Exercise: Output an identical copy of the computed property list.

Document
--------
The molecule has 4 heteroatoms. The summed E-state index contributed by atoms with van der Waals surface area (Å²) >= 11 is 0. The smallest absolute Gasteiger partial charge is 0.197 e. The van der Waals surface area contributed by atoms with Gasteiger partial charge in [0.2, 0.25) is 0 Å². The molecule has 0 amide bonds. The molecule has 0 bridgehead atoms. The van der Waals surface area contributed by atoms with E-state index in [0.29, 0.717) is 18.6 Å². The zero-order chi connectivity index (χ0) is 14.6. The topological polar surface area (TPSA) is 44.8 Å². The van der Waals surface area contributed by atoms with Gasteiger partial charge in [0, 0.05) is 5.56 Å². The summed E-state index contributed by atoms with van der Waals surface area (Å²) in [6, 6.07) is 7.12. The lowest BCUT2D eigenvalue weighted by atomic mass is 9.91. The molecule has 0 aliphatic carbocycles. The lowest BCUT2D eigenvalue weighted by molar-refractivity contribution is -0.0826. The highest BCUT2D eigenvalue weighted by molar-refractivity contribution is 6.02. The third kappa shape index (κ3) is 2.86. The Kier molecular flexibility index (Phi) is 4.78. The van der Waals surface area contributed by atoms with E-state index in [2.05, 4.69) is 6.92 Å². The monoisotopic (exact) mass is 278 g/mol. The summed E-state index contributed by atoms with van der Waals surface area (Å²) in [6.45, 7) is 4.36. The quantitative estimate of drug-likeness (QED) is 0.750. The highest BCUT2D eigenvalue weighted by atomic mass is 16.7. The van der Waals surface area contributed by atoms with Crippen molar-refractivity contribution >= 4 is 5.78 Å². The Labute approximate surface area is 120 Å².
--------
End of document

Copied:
The molecule has 4 heteroatoms. The summed E-state index contributed by atoms with van der Waals surface area (Å²) >= 11 is 0. The smallest absolute Gasteiger partial charge is 0.197 e. The van der Waals surface area contributed by atoms with Gasteiger partial charge in [0.2, 0.25) is 0 Å². The molecule has 0 amide bonds. The molecule has 0 bridgehead atoms. The van der Waals surface area contributed by atoms with E-state index in [0.29, 0.717) is 18.6 Å². The zero-order chi connectivity index (χ0) is 14.6. The topological polar surface area (TPSA) is 44.8 Å². The van der Waals surface area contributed by atoms with Gasteiger partial charge in [0, 0.05) is 5.56 Å². The summed E-state index contributed by atoms with van der Waals surface area (Å²) in [6, 6.07) is 7.12. The lowest BCUT2D eigenvalue weighted by atomic mass is 9.91. The molecule has 0 aliphatic carbocycles. The lowest BCUT2D eigenvalue weighted by molar-refractivity contribution is -0.0826. The highest BCUT2D eigenvalue weighted by molar-refractivity contribution is 6.02. The third kappa shape index (κ3) is 2.86. The Kier molecular flexibility index (Phi) is 4.78. The van der Waals surface area contributed by atoms with E-state index in [2.05, 4.69) is 6.92 Å². The monoisotopic (exact) mass is 278 g/mol. The summed E-state index contributed by atoms with van der Waals surface area (Å²) in [6.45, 7) is 4.36. The quantitative estimate of drug-likeness (QED) is 0.750. The highest BCUT2D eigenvalue weighted by atomic mass is 16.7. The van der Waals surface area contributed by atoms with Crippen molar-refractivity contribution >= 4 is 5.78 Å². The Labute approximate surface area is 120 Å².